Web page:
Yesterday was National Coming Out Day, and I would join in the fun but I’m out and everybody I know (who’s in that situation) is out, and the coming out is now for other people. Cheers for them, it’s a big moment.
But a comment. Every time coming out comes up—and it comes up all the time because there are so many gay folk, and most of us understand that a person doesn’t just come out once, he or she comes out again and again and again as their lives progress—then we have to talk about coming out again and demonstrate that our culture hasn’t really gotten a good grip on what it is, or why it is what it is, and what it means. What we do is simplify a complicated situation. We act as if it’s a public event when really it’s deeply private, the most important parts of which are shielded from the public eye.
Coming Out Day is an annual event celebrated since 1988 “to promote a safe world for LGBT individuals to live truthfully and openly.” This quotation, from Bill in Portland, on Daily Kos Friday, a Democratic, leftist blog I read all the time and have linked to occasionally, gets at the heart of our societal confusion about coming out. The essential problem with what Bill in Portland has said is that he assumes that in some way the person who has not come out yet is not living truthfully. The way this is usually put is that the person who has not come out is not being honest with himself. That is absolutely not true. In almost every case, the person who has not come out knows that he or she is gay. That person is not coming out for any of several reasons, the most frequent being that the world is unsafe and the person is protecting himself. And that’s OK.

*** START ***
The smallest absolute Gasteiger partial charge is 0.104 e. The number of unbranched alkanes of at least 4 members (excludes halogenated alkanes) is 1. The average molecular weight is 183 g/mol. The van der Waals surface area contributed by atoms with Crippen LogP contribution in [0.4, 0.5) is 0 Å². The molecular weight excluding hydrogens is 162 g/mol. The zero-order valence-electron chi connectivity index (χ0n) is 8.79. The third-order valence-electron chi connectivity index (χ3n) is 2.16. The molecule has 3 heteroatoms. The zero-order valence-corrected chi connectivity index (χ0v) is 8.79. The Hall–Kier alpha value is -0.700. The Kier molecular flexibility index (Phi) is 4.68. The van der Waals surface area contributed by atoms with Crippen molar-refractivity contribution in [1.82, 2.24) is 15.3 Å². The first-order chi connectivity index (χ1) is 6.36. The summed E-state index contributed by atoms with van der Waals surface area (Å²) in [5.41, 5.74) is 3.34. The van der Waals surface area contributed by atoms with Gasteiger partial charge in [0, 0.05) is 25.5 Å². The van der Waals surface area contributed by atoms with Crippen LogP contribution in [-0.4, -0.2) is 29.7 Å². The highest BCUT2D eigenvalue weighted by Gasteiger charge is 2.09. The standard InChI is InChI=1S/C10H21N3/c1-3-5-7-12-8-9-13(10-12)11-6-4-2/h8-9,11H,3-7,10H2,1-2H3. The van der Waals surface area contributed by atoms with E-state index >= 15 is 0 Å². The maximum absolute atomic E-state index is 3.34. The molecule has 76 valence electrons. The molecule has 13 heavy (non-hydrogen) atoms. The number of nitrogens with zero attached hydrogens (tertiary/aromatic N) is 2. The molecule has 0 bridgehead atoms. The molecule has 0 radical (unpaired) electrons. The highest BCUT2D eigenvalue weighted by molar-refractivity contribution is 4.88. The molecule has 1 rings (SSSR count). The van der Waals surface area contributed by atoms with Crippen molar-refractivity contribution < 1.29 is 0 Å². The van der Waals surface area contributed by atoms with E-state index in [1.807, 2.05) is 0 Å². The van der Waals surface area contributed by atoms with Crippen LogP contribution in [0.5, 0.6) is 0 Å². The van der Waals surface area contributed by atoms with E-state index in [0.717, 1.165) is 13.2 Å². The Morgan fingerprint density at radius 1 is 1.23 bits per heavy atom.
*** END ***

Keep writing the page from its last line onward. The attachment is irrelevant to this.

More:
Coming out has several parts. There is my consciousness of myself (“I am a fifteen year old boy”), my consciousness of my sexual desires (“I think I want the boy in the locker room who is two years older than I am”), my awareness of my culture (“Will they beat me up?”), my ignorance of what these desires mean to me (“Am I a bad person?”). I do not need to be told, in the midst of all this, that gay people think I am being dishonest. I know exactly who I am and what my desires are.
What the gay community is really doing when it starts laying this on the fifteen-year-old kid, is this: The community wants the fifteen-year-old to be open to the community. For its own political reasons, it wants the fifteen-year-old to be public so as to increase the power of the community.
Now, to be clear. No kid owes me anything. Let me say that again. No kid owes me anything. If the gay person who has not come out finds his situation tolerable, then he should not be hounded by us with charges of dishonesty. A person’s sexuality is that person’s alone. He does not owe information about that sexuality to any other soul on this planet. This is what freedom means.